Text to Self Connections

January 25, 2011

Text to Self Connections

January 25, 2011
My students are working on a huge immigration project this year–they are writing stories about their journey to America. Because of this, we have a number of books featuring their native countries. We’ve been reading them together to help prepare the students to write their own stories.

I discovered an added bonus to this project last week…

It was the perfect opportunity to teach text to self connections! The stories lend themselves naturally to anecdotes about the students’ countries, so I knew this was a great way to teach this type of connection. I decided to make these stories part of our Reader’s Workshop for the next couple of weeks.

One of the first books we read was Silent Music, by James Rumford. I have several Iraqi students, as well as a number of other students who speak Arabic. They loved seeing their native language woven throughout the story! Images of soccer and school made them chatter away, telling each other about their experiences. They joyfully translated for the rest of us throughout the reading…it was one of those wonderful moments you cherish as a teacher. 🙂

Even my students who are from different countries were reminded of their past, through this book. The stories and connections were flowing quickly…memories of friends, past-times, school, family now living far away…

We usually write our responses to text in our Reader’s Response Journals. This time, however, I did ask the students to write and decorate their responses to display in the hallway.

We are going to continue working on text to self connections using these books. Next story: I See the Sun in Nepal–I can’t wait!

Do you have any favorite books to teach text to self connections?


  • Kinderpond January 25, 2011 at 2:30 am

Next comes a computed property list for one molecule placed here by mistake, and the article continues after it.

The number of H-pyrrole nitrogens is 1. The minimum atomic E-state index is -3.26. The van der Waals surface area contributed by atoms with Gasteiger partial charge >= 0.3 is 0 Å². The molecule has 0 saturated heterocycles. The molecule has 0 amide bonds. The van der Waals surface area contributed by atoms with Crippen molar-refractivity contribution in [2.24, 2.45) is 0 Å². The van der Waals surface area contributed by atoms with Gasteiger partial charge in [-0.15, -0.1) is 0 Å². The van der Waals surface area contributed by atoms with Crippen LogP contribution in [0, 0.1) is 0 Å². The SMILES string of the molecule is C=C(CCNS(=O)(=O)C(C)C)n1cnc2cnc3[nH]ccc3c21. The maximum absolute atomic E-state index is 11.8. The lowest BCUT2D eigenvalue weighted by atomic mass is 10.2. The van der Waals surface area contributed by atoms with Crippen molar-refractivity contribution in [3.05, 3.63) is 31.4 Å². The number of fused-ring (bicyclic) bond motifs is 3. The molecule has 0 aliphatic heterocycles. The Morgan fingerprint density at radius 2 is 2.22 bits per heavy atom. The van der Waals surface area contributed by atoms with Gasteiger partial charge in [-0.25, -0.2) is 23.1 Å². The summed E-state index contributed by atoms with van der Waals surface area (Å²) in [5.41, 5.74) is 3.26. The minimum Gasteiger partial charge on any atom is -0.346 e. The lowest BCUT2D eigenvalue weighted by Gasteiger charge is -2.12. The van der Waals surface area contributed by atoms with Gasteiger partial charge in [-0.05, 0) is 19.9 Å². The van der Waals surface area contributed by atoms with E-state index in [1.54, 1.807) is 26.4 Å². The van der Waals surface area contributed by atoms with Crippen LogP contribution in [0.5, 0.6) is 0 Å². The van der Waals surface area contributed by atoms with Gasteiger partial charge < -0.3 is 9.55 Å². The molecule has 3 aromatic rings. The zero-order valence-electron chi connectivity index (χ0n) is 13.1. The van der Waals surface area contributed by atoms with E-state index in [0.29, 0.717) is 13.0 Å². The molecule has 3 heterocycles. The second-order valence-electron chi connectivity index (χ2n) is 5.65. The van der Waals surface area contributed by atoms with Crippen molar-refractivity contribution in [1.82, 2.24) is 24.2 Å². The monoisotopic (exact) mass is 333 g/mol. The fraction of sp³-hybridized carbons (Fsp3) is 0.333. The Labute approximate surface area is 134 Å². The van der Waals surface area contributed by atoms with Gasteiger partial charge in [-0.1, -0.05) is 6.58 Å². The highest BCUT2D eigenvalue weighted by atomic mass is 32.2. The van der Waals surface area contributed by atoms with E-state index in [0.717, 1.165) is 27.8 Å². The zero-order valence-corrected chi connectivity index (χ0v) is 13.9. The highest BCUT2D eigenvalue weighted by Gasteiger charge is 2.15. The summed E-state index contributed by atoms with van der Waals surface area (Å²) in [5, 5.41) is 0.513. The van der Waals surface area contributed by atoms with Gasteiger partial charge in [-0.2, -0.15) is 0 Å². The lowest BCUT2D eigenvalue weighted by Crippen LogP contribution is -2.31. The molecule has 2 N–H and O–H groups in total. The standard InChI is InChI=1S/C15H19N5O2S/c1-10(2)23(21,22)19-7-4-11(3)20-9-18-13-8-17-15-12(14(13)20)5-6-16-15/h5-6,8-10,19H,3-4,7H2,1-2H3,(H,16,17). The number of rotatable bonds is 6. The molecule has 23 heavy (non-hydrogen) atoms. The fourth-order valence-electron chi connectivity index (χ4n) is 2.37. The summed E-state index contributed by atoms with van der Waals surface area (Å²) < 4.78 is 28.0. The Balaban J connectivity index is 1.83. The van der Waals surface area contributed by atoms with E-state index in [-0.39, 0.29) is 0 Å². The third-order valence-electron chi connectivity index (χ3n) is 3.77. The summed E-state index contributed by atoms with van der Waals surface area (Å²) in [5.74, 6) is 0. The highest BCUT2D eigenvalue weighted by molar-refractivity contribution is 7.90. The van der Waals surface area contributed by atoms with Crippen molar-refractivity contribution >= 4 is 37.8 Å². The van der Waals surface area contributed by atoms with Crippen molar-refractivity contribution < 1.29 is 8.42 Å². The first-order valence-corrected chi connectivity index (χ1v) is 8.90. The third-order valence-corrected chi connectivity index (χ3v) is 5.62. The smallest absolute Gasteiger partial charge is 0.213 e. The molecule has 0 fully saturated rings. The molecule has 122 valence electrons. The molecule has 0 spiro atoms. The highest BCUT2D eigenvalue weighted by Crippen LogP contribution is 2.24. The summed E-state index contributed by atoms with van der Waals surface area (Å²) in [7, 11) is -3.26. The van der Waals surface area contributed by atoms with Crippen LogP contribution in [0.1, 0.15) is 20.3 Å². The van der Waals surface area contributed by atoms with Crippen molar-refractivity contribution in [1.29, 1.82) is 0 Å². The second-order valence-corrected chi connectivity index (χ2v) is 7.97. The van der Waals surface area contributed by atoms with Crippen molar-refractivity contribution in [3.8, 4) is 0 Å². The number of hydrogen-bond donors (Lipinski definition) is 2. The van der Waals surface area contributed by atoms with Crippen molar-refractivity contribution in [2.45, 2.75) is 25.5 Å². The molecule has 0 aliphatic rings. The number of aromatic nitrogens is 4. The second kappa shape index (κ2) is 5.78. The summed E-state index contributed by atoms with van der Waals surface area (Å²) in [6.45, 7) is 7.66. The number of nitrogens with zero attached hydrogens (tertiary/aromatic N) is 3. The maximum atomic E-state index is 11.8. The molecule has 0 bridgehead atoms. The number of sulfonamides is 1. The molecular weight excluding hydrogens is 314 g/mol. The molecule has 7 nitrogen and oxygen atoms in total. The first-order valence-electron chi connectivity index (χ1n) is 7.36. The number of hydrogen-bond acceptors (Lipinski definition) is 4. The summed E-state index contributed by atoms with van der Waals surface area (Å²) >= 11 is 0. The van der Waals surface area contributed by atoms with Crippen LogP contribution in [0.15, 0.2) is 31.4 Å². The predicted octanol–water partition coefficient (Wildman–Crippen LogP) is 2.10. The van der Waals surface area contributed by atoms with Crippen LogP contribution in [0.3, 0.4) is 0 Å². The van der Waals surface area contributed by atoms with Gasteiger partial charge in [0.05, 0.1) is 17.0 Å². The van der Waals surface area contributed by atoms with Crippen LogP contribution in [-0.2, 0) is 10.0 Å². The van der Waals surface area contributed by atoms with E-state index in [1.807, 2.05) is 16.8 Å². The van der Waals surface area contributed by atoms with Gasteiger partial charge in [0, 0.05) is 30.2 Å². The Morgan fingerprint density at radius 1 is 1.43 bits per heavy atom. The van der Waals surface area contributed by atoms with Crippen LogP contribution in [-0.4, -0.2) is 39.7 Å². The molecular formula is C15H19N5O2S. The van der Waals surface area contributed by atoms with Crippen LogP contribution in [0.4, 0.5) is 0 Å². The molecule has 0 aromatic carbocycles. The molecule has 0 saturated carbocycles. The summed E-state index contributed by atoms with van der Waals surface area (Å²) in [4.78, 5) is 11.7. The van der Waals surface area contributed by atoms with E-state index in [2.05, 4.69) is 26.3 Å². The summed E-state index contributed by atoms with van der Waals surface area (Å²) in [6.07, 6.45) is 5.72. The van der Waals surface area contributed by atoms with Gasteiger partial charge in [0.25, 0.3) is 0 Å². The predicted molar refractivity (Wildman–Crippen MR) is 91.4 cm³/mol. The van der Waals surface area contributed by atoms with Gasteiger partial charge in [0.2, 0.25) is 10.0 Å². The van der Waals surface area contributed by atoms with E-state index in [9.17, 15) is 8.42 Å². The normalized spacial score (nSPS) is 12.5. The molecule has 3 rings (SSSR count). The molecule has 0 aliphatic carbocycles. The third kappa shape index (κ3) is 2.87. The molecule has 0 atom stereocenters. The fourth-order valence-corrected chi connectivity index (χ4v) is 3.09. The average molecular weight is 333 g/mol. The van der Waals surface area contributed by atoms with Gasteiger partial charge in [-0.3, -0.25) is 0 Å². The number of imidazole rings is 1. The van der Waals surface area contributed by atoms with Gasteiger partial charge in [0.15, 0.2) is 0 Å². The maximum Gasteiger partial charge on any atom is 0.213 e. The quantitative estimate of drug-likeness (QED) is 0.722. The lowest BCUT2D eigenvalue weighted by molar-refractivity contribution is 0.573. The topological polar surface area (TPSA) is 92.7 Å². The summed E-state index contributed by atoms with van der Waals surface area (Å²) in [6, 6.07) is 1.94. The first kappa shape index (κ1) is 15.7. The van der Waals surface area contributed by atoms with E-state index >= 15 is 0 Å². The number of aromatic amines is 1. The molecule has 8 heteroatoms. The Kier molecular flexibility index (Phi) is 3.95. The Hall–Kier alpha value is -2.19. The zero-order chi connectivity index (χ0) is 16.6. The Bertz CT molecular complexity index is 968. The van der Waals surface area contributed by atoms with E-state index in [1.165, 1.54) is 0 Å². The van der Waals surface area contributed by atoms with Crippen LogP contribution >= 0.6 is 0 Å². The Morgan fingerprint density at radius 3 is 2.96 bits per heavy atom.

No, but I have a friend from Nepal! 🙂

  • Erin January 25, 2011 at 2:42 am

    I've used The Relatives Came by Cynthia Rylant. Most can relate to family members coming to visit them or going to visit family members.

  • Mrs. Saoud January 25, 2011 at 2:44 am

    Mine are Alexander the Terrible, Horrible, No Good, Very Bad Day; Lily's Purple Plastic Purse; Wilford Gordon McDonald Partridge…Three Classic Stories by Three Fabulous Authors..!

  • ~A January 25, 2011 at 3:35 pm

    I absolutely love when kids who are often left out because they're "different" have the opportunity to teach the rest of the class! I had a similar example- my young friend Yusuf, who is an ELL and has lots of difficulties reading- helped immensely during a reading activity by correctly pronouncing character names and telling us what new vocabulary meant. The other kids gained so much respect for his background, and I think it really helped improve his feelings towards school!

  • Emily January 26, 2011 at 4:08 am

    Awesome idea….love the student work!
    I really like to use Wemberly Worried and Sheila Rae the Brave (love Kevin Henkes)! I use these in K/1 and have the students respond about a time when they were worried and how they are brave.

    p.s. Thanks for following me! 🙂

  • James Rumford January 26, 2011 at 3:33 pm

    Aloha, Thank you for sharing my book with your class. It is always so wonderful for an author to know that his or her book has had the intended effect. Aloha, James Rumford

  • Ladybug Teacher January 27, 2011 at 1:14 am

    Wow! Thank you so much for the comment Mr. Rumford! Your book is extremely meaningful to my students. They have been rereading it all week. It has been wonderful to have such a moving and rich story to share and discuss in class. Thank you again!!

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